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Conclusion

  • Bernard M. G. Reardon
Part of the Library of Philosophy and Religion book series (LPR)

Abstract

Kant’s attack on the whole notion of speculative metaphysics meant that for him a ‘natural’ or rational theology could no longer be sustained. ‘I maintain’, he wrote in the Critique of Pure Reason, ‘that all attempts to make a purely speculative use of reason in reference to theology are essentially fruitless and of their inner nature null and void; that the principles of its employment in the study of nature do not lead to any theology whatever; consequently that there can be no theology of reason at all unless one takes moral laws as its basis, or uses them as a clue.’1 Theology, that is, could no longer present itself as a ‘factual’ science, providing knowledge of the supraphenomenal order. This, however, was not a mere confession of scepticism. As we have said, not only did Kant believe in God, he believed also that God’s existence could be affirmed as a matter of reasoned faith. But divine being could not be demonstrated in the way that entities within the phenomenal world may be shown to exist, nor could it be proved from the bare concept of God itself. The difficulty that confronted him therefore was to explain what, in these circumstances, the idea of God could mean. The theologian uses language about God that purports to have determinate significance, and indeed as a rule such language is quite explicit.

Keywords

Moral Progress Religious Doctrine Moral Evil Divine Command Meaningless Gesture 
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References and Notes

  1. 2.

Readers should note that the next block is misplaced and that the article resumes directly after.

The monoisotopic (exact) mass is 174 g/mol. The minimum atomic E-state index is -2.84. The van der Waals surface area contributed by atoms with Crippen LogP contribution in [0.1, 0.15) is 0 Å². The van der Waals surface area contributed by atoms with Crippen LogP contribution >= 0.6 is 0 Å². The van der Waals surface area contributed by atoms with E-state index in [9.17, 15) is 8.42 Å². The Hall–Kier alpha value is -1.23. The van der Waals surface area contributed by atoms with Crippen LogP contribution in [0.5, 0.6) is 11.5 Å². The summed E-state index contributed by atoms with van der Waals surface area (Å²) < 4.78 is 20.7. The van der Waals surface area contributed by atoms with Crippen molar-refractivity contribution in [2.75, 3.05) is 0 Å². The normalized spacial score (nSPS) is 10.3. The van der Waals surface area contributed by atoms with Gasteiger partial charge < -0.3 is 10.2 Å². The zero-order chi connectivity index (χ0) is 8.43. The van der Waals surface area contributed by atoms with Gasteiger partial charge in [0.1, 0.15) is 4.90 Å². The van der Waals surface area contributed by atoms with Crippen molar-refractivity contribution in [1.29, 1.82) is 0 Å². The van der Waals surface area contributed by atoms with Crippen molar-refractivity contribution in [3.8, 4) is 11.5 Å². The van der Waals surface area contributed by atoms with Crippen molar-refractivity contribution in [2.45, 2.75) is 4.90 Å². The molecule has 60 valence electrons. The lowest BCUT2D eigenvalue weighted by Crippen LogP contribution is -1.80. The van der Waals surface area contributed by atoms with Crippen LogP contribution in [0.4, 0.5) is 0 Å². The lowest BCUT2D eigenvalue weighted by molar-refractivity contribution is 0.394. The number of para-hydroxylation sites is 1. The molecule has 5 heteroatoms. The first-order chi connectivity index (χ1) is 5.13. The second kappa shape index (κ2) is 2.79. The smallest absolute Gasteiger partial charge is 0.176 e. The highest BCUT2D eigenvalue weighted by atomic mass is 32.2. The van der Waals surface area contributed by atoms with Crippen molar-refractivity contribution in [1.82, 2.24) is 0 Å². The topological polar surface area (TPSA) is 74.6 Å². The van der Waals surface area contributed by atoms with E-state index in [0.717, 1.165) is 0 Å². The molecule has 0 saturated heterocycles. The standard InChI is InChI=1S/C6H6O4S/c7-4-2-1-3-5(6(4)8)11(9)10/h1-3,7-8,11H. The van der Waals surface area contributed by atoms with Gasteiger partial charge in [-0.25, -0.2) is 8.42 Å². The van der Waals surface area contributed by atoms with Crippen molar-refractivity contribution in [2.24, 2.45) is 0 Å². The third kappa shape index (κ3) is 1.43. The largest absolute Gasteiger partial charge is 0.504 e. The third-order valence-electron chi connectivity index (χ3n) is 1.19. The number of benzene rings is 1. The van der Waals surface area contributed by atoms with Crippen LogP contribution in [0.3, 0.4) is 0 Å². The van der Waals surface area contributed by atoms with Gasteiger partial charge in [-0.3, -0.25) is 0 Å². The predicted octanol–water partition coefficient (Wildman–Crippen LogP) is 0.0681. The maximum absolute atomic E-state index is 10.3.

To speak of Kant as ‘the philosopher of Protestantism’ is mistaken. His outlook had but little in common with Luther’s, and much more closely resembled that of Erasmus. To the orthodox Protestant ‘our willing acknowledgment of the right and its claim upon us really does not convince us that by this very fact we are one with God; on the contrary, it convicts us of a deep inward antagonism to God, and our complete inability, as of ourselves, to keep His “law”‘ (H. R. Mackintosh, Types of Modern Theology, London, 1937, p. 24).Google Scholar
  2. 15.
    Leonhard Staehlin, in Kant, Lotze and Rischl (E. T. and D. W. Simon, Edinburgh, 1889), contended that because Ritschl’s theory of knowledge was essentially Kantian his theology was incompatible with orthodoxy, which in his view required a metaphysical basis (cf. p. 284). Otto Pfleiderer, The Development of Theology in Germany since Kant and its Progress in Great Britain since 1825 (London, 1890) describes Ritschl’s epistemology as ‘eclectically derived’ from Kant and Lotze, and dismisses it as ‘a dilettante confusion’ convincing only to amateurs (p. 183). The Scottish theologian James Orr (The Ritschlian Theology and the Evangelical Faith [London, 1897] denied that Ritschl really got his epistemology from Lotze, arguing that it was in fact purely Kantian (p. 237).Google Scholar
  3. 19.
    See Theologie und Metaphysik (1881), a polemical essay in which Ritschl attempts to clarify his philosophical opinions. There is an English trans. by Philip Hefner in Albrecht Ritschl: Three Essays (Philadelphia, 1972, pp. 151–212). Ritschl was convinced that theology needs an epistemology. ‘Each theologian is under necessity as a scientific man to proceed according to a definite theory of knowledge, of which he must be conscious and the legitimacy of which he must prove’ (Theologie und Metaphysik, 2nd edn, 1887, p. 60).Google Scholar
  4. 28.
    See Sabatier’s Esquisse d’une Philosophie de religion (Paris, 1897).Google Scholar
  5. 29.
    Ménégoz, Publications diverses sur le fidéisme et son application (Paris, 1900) 1, p. 251.Google Scholar

Copyright information

© Bernard M. G. Reardon 1988

Authors and Affiliations

  • Bernard M. G. Reardon
    • 1
  1. 1.Department of Religious StudiesUniversity of Newcastle upon TyneUK

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